Monday, June 26, 2017

Gender and Friendship: Does It Make a Difference?

With one of my best friends, Carl, when he visited us several years ago.
Although I have some close female friends, I have always felt comfortable with male friends.  They generally come with less drama, they seem to have a unique understanding and compassion regarding my health issues, and I seem to have an easier time communicating with them.  Maybe it has something to do with the fact that I grew up with six brothers.  My only sister is 14 years (and change) older than me, so, while we did spend time together over the years, I spent more time with the guys.

Some of my best friends are guys, and it has raised a few eyebrows among family and other friends.  Especially when I went to visit Carl on my own a couple of time over the years.  People just didn't seem to understand that I could be friends with a guy without any romance cropping up.  They were baffled that Jim would allow me to go visit Carl on my own.  

I've talked about one of my male friends already in past blog posts, but this one centers on Carl.  I met him online shortly before a major medical procedure.  My doctor ordered a nephrostomy in March 2006, out of the blue.  I didn't have any symptoms of trouble, but he didn't like the looks of the test results.  He was adamant that I have the procedure.  Well, I freaked out.  It put moving plans on hold.  I visited the ostomy clinic (awesome people!) for dressing changes and flushes, but Jim, my mother, and a neighbor also went to the clinic to learn how to do it, too, since the nephrostomy was not in a convenient location for me to reach.  I was super-nervous of getting an infection and drove Jim nuts with my paranoia.  Sure, everything needed to be sterile, but I went overboard.  I was a nervous wreck.  It ticked me off, to be honest.  Other doctors didn't think I needed the procedure, but this doctor did.  The ostomy nurses talked to the doctor for me, I tried to talk with him, but there was no budging him.  The nephrostomy would stay put as long as I needed it.  Turns out he was right because I haven't had any major kidney issues since.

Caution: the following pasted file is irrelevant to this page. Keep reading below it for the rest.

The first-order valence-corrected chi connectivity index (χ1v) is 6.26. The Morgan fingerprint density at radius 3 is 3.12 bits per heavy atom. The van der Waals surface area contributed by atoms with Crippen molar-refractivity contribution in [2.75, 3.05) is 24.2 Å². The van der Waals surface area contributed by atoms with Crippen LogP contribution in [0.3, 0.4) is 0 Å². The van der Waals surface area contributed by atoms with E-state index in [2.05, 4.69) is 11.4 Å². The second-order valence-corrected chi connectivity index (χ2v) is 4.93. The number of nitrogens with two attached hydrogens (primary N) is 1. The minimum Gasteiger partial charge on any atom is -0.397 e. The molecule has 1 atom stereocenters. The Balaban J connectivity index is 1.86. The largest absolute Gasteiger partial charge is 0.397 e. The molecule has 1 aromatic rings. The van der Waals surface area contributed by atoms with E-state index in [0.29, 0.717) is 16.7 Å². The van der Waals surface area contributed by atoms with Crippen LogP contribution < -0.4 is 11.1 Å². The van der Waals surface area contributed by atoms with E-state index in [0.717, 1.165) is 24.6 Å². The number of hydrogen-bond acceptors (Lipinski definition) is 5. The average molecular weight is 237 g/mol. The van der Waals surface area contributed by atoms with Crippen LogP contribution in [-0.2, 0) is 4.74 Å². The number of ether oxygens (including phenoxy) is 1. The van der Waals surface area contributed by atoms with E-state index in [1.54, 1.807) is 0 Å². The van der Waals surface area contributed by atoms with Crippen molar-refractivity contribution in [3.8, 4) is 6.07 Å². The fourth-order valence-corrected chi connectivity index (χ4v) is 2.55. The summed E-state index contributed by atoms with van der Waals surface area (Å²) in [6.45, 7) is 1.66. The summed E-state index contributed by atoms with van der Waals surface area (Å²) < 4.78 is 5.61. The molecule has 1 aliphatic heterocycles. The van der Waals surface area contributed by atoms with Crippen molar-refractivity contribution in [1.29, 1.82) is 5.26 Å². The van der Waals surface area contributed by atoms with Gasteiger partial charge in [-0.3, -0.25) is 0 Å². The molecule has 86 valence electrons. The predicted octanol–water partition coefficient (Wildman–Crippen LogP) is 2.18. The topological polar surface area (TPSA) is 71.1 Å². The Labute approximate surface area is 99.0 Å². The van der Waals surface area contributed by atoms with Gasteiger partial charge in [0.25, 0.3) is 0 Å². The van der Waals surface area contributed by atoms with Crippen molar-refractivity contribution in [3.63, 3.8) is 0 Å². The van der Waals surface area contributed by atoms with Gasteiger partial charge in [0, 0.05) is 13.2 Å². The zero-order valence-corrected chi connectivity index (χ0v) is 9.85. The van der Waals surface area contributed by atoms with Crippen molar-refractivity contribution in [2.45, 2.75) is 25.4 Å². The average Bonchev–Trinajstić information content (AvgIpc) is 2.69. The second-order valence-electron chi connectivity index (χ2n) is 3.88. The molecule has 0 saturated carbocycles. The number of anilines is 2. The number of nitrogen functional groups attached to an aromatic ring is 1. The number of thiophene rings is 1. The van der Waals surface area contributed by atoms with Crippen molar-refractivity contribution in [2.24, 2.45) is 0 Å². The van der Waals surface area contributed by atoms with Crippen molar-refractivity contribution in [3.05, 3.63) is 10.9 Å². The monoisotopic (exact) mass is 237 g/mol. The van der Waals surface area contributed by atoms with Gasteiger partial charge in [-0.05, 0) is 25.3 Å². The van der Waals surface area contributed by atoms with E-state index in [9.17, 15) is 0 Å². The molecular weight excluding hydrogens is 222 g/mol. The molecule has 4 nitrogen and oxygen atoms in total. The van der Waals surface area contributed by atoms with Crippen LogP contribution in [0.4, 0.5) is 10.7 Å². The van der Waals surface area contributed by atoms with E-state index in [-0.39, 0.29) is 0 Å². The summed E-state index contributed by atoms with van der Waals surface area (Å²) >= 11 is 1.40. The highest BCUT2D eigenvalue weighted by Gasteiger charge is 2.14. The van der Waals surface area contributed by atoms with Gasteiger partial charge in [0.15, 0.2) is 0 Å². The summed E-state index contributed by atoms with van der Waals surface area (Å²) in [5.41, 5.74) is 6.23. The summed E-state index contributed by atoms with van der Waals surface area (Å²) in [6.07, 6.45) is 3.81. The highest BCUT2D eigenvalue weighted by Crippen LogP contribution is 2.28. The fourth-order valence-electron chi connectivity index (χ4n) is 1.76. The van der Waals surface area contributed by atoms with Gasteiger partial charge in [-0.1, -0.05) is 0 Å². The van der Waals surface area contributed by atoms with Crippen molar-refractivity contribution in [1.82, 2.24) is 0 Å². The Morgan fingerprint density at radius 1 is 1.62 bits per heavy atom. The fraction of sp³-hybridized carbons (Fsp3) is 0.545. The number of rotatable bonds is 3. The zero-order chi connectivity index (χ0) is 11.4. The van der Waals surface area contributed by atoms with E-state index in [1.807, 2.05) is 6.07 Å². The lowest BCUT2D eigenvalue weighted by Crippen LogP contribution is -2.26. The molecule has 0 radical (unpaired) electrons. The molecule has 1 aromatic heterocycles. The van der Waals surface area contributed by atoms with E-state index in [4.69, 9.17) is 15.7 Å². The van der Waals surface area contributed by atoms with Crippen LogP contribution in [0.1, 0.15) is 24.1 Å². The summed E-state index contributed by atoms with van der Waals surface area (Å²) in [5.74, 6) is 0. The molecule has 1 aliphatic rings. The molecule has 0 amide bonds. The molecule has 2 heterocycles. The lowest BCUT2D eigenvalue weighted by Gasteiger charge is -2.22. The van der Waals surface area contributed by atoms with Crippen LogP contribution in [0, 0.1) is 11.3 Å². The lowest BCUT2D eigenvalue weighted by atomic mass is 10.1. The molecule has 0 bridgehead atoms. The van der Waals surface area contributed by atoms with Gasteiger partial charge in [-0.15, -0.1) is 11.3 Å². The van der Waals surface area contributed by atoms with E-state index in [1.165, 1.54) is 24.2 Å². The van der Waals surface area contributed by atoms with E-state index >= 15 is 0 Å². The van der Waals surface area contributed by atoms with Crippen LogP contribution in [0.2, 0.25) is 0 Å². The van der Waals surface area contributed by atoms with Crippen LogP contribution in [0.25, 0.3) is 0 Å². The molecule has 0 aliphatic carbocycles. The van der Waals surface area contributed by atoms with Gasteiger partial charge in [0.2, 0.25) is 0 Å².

But it was a frustrating ordeal.  Carl's friendship was a huge reason I stayed relatively sane through it all.  He contacted me daily, let me vent, stayed calm, and made me laugh.  I'm convinced he was sent by my guardian angel to help me.  I just know when a person has been sent to me.  They usually come into my life out of the blue and I feel a special connection with them.  They're always guys.  Always.

My take on the situation is, as long as I feel comfortable with Carl, and Jim is comfortable with me being friends with him, that's all that matters. Friendships provide valuable benefits, and having a variety of friends is a plus.  In other cultures, opposite sex friendships are common and accepted. I wish more people in the US felt the same way.

Do you have best friends of the opposite sex?  If so, do other people in your life understand?  If you don't have opposite sex besties, what are your thoughts on the topic? Are you averse to it?  Do you just not think about gender when seeking out friends?  Let me know,  thanks!

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